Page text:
America and its instituions deserve to be free of the  threat terrorism by moslem extremist.    "Religious leaders'" condemnation of the legistamate concerns of Americans is deplorable.
Beth Cioffoletti
7 years 8 months ago
The legitimate concerns and fears of Americans need to be seen in a clear-er and broader light, and that is what religious leaders are for.

America was not attacked by Islam, but by a real and growing development within Islam- an indeginous violent movement that has caused much misery to Muslim societies as well as our own.  Muslims are struggling against the same poison as we are.  Being against Islam does not help our common struggle against Muslim extremism.

Also, Christianity was not attacked on September 11th, America was.  They are not the same thing.  There are ads out now in which the Ground Zero cross appears as the antidote to the Ground Zero Mosque.  Those who are behind those ads are extremists just like the Muslims who think that they are waging a holy war.  They have become what they say they are fighting.

I don't think that these religious leaders are condemning American society - they are showing the way through our fears and concerns, leading!
Bill Collier
7 years 8 months ago
The Park 51 controversy reminds me more and more of the treatment given Japanese residents of the U.S. after the bombing of Pearl Harbor. Gross generalizations were made about loyal Americans of Japanese descent in response to an unprovoked and horrific attack planned and condoned by the Japanese government and military. As we know, many innocent people were relegated to internment camps, to the shame of the U.S. as the world's pre-eminent democracy.

The same sorts of gross generalizations are being made today in many quarters about Muslims in the U.S. and worldwide. Not only are generalizations foolish in and of themselves, but Islam is a religion with about a billion adherents. Why alienate Muslims in general because of the extremist acts of a few? What, specifically, demonstrates that the Muslims involved in the Park 51 project are extremists who should be prevented from building there? Absent hard evidence of extremism, it seems to me that we should welcome all Muslims of good will as an antidote to the anti-US sentiments that are growing in Muslim countries. Objection to Park 51 seems in many respects as offensive as the opposition of some Muslims to the building of Christian churches in Muslim countries. Intolerance only begets intolerance.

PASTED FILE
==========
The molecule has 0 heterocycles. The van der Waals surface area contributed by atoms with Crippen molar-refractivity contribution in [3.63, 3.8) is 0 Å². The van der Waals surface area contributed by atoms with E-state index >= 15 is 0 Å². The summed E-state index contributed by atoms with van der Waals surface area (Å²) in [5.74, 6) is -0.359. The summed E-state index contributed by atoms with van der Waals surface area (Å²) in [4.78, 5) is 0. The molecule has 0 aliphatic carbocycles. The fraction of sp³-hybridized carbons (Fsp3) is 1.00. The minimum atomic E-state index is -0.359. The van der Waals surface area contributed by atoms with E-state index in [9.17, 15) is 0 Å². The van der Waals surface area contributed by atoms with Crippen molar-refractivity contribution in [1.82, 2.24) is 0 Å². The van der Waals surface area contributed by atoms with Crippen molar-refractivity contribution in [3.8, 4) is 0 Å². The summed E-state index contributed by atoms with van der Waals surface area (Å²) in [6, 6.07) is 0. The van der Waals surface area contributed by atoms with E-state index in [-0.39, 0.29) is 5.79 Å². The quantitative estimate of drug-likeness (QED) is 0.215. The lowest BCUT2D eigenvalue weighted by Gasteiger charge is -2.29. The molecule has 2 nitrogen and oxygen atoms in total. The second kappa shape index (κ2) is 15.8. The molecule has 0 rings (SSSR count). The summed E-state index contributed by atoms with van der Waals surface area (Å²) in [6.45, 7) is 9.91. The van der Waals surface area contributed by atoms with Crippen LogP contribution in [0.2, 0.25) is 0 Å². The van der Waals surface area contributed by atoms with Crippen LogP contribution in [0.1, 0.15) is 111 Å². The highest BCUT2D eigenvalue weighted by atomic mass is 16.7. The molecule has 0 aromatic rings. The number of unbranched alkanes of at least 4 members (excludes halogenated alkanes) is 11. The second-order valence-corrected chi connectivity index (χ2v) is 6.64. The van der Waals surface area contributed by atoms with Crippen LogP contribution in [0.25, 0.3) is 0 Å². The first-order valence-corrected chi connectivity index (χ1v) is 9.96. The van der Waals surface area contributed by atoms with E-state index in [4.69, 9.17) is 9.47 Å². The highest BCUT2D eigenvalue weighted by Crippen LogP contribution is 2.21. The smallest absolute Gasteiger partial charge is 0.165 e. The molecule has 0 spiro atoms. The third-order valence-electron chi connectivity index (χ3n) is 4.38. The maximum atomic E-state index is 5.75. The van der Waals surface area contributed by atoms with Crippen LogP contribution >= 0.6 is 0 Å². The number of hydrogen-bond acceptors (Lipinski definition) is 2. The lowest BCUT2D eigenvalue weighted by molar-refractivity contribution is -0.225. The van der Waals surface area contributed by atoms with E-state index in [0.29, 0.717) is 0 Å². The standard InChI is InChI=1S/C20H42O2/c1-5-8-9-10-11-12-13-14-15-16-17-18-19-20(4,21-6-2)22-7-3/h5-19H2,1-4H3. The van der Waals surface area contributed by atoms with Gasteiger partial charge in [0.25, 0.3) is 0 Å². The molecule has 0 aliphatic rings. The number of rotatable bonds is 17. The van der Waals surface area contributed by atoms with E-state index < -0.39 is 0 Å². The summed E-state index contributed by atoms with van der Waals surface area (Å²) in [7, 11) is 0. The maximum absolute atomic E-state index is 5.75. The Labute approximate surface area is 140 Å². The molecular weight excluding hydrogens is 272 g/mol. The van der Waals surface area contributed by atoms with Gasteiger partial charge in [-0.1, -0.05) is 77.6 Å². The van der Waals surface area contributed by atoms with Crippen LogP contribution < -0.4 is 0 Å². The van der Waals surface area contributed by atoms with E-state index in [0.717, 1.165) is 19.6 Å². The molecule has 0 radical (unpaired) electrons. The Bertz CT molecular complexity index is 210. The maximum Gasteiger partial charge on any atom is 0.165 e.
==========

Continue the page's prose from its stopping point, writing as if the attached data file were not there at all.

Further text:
Vince Killoran
7 years 8 months ago
It seems like Islamophobia to me.  I don't see the, as Tom Mahar puts it, "legitimate concerns and feelings of citizens."  When we start to weigh freedom of religion against the "feelings" of the populace we are in deep trouble.
Tom Maher
7 years 8 months ago
Grief and sorrow are feelings that are legitimate and should be recognized and respected. When a person suffer a loss of a family member,  most people do not have to be told the person is likely grieving.   Most mature people understand and respect humans experiencing grief, sorrow and other emotions and react to the person with respect accordingly.  The Catholic faith has always recognized the reality of personal sorrow.  Feelings are an intregal,  legitimate and expected part of human life and society. 

What we need to worry about is what we have on our hands: dull "religious leaders"  who lack the wisdom and understanding to recognize that people will grieve tha destruction and loss of innocent life at World Trade  Center for centuries to come.

9/11/2001 is an historic day of appalling deststruction and loss of innocent human life that can not be dismissed from people minds and hearts by cold logic.  People feelings of loss are permanent and will not be purged by legalistic arguments of religious rights.   

The feeling of loss and grief experienced by the thousands of families and people who lost loved ones in the World Trade Ccenter attack ,by New Yorkers, by Americans and by people across the world should be respected.  Their voices of protest to the location of the mosque so near to scene of destruction should be respected.  For "religious leaders" to call these people, for their words of protest, "bigots" is deplorable. 
Beth Cioffoletti
7 years 8 months ago
Yes, grief and sorrow are legitimate feelings that should be recognized and respected.  But they should not be used as a weapon to up the ante in what is looking more and more like a full scale religious warfare.

Quoting Andrew Sullivan:
"This kind of cycle in this kind of environment is something that once started, no one can stop. It is a function of fringe Christian fundamentalism finally engaging fringe Islamist fundamentalism in a war of increasing terror and intolerance in a seamless global media world. It is the responsibility of all of us of actual faith rather than fanaticism to stand up and oppose this before it engulfs us all."

Vince Killoran
7 years 8 months ago
One can be passionate about their position, or bring an ethical perspective to the civic realm but an appeal to "feelings" is not a good way to craft public policy.  Most of the reactionary, racist backlashes in our country's history draw on this kind of "emotional" politics (including the southern white backlash to civil rights in the 1950s/60s).

 
Liam Richardson
7 years 8 months ago
The appeal to feelings here reminds me of the 19th century appeals by English-speaking Protestants to Foxe's Book of Martyrs as justification for marginalizing those evil Kathlicks....